Wednesday, December 15, 2010

Ignorance lurks behind these ridiculous analogies

One of the many things that annoy me is inapposite and ridiculous analogies between some event and some other past event. It does not matter from which side of the political divide the analogy comes, it is rarely illuminating and most often completely wrong. But almost every time the analogy serves to make present events bigger, more important and, if needs be, more horrific.

No, capping housing benefits in order that people should live where they can afford to rather than where they want to is not "tantamount to fascism", as I was told on a forum. Quite the opposite. Nor is it anything like the Final Solution, as Polly Toynbee opined, though, apparently, she was forced to apologize; nor is it anything like ethnic cleansing as our own Mayor the egregious Boris Johnson pointed out (he, too, was forced to back down but did so extremely ungraciously).

I was overjoyed to read an article by that highly admirable historian Michael Burleigh on the subject in the latest issue of Standpoint.
Why do so many people accept such analogies? They surely reflect a nation's psyche, even when the experience of one country (say Britain and France in the 1930s) is actually being incorporated into that of another, as has happened with fears of appeasement in the US.

Looking to the past is part of any nation's sense of identity, whether for lessons to avoid or stirring examples to pursue. Simon Schama and David Starkey have built careers as pundits out of what are at best tenuous analogies with the remoter past and our present and future. The grim, thuggish, bureaucratic reality of Labour is unnecessarily dignified by comparing it with machinations at the court of Henry VIII.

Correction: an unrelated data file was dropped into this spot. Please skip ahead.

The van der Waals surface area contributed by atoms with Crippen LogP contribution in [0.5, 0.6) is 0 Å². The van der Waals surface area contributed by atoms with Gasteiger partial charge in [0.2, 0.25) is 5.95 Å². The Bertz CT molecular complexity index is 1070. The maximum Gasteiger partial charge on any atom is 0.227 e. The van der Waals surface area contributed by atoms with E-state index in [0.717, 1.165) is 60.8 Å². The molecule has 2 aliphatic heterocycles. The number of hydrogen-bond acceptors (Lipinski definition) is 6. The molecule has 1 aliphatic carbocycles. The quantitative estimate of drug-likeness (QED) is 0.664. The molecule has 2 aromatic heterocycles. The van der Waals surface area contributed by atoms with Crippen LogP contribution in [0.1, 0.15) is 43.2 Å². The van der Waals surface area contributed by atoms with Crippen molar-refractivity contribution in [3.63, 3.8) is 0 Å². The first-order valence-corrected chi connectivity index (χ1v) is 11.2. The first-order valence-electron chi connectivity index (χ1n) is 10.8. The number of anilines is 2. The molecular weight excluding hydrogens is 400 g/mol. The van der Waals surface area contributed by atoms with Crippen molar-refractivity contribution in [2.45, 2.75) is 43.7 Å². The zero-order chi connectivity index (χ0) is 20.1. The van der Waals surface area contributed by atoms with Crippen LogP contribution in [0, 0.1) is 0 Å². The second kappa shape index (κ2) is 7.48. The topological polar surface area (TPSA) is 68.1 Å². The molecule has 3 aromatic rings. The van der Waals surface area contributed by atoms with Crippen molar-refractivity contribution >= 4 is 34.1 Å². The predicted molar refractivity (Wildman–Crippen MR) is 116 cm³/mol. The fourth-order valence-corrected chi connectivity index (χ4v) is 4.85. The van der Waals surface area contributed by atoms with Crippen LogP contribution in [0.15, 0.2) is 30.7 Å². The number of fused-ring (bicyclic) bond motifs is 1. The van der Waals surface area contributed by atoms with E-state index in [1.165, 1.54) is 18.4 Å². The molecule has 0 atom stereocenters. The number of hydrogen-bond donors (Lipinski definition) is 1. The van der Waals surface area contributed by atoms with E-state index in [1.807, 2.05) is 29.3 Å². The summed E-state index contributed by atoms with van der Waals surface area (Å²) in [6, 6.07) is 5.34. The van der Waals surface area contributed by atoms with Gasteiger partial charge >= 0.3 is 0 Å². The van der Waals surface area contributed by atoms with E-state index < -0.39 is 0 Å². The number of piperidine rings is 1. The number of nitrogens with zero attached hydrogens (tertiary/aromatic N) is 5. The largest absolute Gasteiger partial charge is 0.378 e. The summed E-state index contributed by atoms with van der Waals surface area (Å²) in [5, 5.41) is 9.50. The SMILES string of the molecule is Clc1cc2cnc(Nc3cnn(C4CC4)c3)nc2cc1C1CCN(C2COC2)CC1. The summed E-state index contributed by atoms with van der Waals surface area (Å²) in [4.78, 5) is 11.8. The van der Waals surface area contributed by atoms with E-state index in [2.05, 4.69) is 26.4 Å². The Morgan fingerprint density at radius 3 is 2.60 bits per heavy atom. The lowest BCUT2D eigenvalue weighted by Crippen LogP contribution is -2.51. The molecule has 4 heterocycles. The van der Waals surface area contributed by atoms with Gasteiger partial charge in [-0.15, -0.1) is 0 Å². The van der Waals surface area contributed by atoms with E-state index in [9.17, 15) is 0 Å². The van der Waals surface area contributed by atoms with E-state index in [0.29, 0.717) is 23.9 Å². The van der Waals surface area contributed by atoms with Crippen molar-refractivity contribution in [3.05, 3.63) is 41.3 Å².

Historical analogies also provide us with a reassuringly manageable cognitive map or route through a chaotically frightening present. Although there are significant differences between, say, parochial Irish Republican terrorists and the global jihadists, some take comfort in the delusion that a peace process lurks behind every corner. Everything can be negotiated if reasonable men sit down and settle. If it can't, then the "spirit of the Blitz" will see us through, even though "then" enemy aliens and Nazi sympathisers were also quarantined in internment camps and prisons.

For that is surely another reason for historical analogies. Our country is so partially and poorly informed about foreign affairs, not least by the likes of John Simpson, that it needs to be mobilised around sentimentalised snippets of a past it also hardly knows, which on closer inspection was less sentimental about our enemies than we like to think.
It is not just foreign affairs we are poorly informed on and ignorant about (one could argue that such ignorance was always present) but history in general. Past events are seen as mere sound-bites with no knowledge attached. Therefore, it is easy to draw inappropriate analogies.


  1. I've often wished that William L. Shirer's Rise and Fall of the Third Reich should be required reading for everyone who wants to comment on politics. At the very least it would cut down (I hope) on people making these sorts of puerile Hitler/fascism analogies.

  2. Absolutely. I am fed up with those idiotic comparisons.